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The indirect effects of eutrophication on habitat choice and survival of fish larvae in the Baltic Sea
Engström-Öst, J.; Immonen, E.; Candolin, U.; Mattila, J. (2007). The indirect effects of eutrophication on habitat choice and survival of fish larvae in the Baltic Sea. Mar. Biol. (Berl.) 151(1): 393-400. hdl.handle.net/10.1007/s00227-006-0498-7
In: Marine Biology. Springer: Heidelberg; Berlin. ISSN 0025-3162, more
Peer reviewed article  

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Keyword
    Marine

Authors  Top 
  • Engström-Öst, J.
  • Immonen, E.
  • Candolin, U.
  • Mattila, J.

Abstract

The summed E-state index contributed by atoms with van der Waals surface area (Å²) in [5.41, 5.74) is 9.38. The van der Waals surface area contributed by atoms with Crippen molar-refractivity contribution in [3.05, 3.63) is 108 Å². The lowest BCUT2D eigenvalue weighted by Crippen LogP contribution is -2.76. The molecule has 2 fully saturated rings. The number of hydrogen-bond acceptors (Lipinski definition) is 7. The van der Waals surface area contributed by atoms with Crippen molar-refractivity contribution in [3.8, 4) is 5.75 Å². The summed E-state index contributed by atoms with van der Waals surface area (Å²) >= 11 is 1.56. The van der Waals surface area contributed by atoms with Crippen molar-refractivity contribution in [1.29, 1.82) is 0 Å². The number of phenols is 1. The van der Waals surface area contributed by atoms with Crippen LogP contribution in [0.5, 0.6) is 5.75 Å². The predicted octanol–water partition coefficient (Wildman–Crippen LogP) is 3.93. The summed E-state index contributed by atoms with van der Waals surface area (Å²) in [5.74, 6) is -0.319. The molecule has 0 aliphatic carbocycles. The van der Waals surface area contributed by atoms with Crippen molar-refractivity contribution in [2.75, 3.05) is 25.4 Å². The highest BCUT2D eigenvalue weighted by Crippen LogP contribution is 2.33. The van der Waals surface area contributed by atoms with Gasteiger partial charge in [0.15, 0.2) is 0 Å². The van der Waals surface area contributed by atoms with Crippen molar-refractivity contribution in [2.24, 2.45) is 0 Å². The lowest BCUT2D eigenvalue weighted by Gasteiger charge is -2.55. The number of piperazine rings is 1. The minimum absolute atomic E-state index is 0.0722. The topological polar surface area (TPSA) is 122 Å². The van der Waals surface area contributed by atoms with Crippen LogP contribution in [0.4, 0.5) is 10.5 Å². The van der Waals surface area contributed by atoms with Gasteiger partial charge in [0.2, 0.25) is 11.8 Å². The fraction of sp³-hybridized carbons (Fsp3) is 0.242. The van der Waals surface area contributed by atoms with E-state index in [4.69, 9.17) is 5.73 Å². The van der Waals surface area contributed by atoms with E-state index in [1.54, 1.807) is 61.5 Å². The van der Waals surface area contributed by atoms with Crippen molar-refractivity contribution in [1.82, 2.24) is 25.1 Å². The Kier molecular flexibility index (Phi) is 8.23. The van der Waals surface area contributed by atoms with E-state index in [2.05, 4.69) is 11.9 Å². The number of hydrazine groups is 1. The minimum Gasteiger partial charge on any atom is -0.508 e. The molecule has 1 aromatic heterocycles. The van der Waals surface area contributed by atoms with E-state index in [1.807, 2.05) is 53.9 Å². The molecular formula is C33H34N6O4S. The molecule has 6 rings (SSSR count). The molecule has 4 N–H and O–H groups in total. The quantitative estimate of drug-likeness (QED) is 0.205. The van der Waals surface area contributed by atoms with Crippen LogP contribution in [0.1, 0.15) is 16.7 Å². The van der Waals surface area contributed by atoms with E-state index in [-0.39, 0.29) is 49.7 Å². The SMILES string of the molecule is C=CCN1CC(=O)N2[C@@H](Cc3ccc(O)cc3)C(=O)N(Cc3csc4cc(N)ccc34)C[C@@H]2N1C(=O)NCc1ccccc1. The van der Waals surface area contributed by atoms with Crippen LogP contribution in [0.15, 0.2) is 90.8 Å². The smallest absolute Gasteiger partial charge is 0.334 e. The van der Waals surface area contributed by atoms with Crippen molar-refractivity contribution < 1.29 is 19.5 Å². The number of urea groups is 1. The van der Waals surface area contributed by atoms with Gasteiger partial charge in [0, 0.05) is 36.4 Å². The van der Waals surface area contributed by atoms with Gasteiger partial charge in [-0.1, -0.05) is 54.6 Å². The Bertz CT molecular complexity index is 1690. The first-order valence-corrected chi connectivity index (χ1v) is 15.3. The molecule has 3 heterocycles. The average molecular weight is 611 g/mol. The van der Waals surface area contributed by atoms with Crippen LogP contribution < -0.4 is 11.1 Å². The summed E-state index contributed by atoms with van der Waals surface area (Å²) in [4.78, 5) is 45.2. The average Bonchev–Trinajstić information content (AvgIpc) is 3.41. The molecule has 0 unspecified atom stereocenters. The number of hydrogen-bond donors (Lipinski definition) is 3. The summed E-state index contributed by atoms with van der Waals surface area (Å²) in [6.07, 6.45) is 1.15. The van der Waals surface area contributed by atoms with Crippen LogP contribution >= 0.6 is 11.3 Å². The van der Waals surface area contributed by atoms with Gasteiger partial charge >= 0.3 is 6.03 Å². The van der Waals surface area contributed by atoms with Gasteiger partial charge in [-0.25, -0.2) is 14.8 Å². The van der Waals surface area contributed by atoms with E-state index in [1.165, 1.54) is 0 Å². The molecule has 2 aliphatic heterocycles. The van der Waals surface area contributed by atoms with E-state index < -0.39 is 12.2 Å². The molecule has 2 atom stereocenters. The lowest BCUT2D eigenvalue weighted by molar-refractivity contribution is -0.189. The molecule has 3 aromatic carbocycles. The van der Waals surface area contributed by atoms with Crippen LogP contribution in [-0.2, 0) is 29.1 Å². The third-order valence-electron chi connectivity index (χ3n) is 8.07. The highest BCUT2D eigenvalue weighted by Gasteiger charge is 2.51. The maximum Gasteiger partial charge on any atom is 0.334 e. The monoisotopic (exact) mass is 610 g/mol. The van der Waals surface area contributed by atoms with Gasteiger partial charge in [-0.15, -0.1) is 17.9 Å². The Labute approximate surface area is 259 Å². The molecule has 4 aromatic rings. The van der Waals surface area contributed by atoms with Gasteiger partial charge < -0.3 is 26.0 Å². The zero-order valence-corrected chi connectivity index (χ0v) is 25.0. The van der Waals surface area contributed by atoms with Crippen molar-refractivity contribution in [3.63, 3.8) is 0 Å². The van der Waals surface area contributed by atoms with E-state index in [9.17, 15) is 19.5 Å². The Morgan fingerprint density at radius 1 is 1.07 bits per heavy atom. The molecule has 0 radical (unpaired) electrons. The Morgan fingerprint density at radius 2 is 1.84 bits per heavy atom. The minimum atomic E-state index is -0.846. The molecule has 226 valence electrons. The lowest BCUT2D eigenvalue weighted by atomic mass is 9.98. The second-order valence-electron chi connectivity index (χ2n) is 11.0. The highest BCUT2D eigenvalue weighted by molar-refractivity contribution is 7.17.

The structure of the habitat is usually crucial for growth and survival of young life stages. Presently, some nursery areas of fish larvae are changing due to eutrophication, e.g. due to enhanced growth of ephemeral filamentous algae at the expense of perennial species. We studied the influence of two habitats, one with filamentous algae (Cladophora glomerata) and the other with bladder wrack (Fucus vesiculosus), on habitat choice of pike larvae (Esox lucius) in the absence/presence of a predator or a competitor. We further tested whether the habitat choice is adaptive in increasing survival under predation threat. In contrast to expectations, pike larvae preferred the habitat with ephemeral filamentous algae to the bladder wrack, thriving in clean waters, independent of the presence/absence of both predator/competitor. In addition, the survival of the larvae was higher in the filamentous algae in the presence of predators, which suggested that the habitat preference of the larvae was adaptive. The structure of the bladderwrack habitat was probably too open for newly hatched larvae, which implies that F. vesiculosus and other large brown algae are not as important refuges for young larvae as previously thought.

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